Illegality of Anti-Conversion (Love Jihad) Law in Indian States
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Illegality of Anti-Conversion (Love Jihad) Law in Indian States

The Uttar Pradesh Prohibition of Unlawful Religious Conversion Ordinance, 2020 (“the Ordinance”) popularly known as the law on ‘Love Jihad’, was approved by the state cabinet on 24 November 2020 and received the assent of the Governor of Uttar Pradesh (“UP”) on 28 November 2020 making it enforceable. Section 3 of the ordinance states that no person shall convert or attempt to convert directly or otherwise any person from one religion to another by use or any practice of misrepresentation, force, undue influence, coercion, allurement or by any fraudulent means or by marriage, nor should any person abet convince or conspire such conversion. The law makes religious conversion a cognizable and non-bailable offence, which might attract punishment of up to 10 years in prison along with fine. Such similar anti-conversion laws can be found in 8 more Indian states. More than 35 arrests have been made so far under this law majority of which were alleged to be consensual.

Though jihad in itself is not a negative term it has gained additional attention in recent decades through its use by Islamic terrorist groups. Hence, the term ‘Love Jihad’ would technically mean marrying someone with a sole intent to convert them to one’s religion. The term Love Jihad hasn’t explicitly been mentioned in the Ordinance, but became a part of the controversy after its use by UP’s Chief Minister, Yogi Adityanath, on multiple occasions. He stated that his government was working hard to bring a strict law to curb incidents of “Love Jihad”. Though the Ordinance doesn’t mention any specific religion, it has widely been criticized as a move to please the Hindu majority population for garnering votes, leaving the minority Muslim community at the disadvantaged end.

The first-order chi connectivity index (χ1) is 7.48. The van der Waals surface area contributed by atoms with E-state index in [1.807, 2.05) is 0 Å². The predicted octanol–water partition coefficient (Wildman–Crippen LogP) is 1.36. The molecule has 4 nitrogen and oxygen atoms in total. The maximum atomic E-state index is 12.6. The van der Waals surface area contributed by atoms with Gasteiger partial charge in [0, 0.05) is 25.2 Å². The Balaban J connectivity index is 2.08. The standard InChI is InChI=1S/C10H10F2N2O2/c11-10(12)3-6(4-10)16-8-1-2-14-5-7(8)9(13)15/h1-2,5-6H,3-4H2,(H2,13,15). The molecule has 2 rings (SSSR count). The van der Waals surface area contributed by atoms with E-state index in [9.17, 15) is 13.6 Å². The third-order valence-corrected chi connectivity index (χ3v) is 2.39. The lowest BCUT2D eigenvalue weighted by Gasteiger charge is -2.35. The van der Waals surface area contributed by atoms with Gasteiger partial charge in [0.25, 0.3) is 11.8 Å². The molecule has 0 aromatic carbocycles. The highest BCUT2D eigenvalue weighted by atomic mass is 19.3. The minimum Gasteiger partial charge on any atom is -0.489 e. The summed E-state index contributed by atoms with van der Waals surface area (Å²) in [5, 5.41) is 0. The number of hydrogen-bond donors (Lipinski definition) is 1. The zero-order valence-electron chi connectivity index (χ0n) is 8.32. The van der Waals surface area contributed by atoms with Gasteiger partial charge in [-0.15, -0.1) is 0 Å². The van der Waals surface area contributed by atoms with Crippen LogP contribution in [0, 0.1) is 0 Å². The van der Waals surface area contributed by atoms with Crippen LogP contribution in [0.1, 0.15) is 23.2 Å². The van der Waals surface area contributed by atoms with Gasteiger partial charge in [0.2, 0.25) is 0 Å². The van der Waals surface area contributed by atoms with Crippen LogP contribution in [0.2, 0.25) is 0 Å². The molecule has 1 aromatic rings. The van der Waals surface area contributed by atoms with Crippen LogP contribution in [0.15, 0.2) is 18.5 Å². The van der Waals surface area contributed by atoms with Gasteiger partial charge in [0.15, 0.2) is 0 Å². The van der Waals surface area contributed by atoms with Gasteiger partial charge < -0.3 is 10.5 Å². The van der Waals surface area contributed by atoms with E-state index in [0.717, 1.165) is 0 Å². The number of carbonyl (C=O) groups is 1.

Article 16 of the Universal Declaration of Human Rights, to which India is a signatory, recognizes inter-faith marriages as a part of human rights. The Constitution of India also guarantees freedom of religion from article 25 to 28. According to a study by Indian Human Development Survey (IHDS) and the National Council of Applied Economic Research (NCAER) in 2005, it was observed that only 2.21% of all women between the age of 15-49 were involved in inter-faith marriages. This is not a significant number and shows how social norms influence, or rather obstruct personal choices. The data indicate that caste and religion are integral components of the Indian society and act as a major barrier between communities and bring division, hatred and tension among various social groups. Marriages within the same caste and religions are the norms of the Indian society and those who dare to break these social norms, by marrying outside their caste or religion, face the repercussions of violence, social boycott, family boycott and honour killing.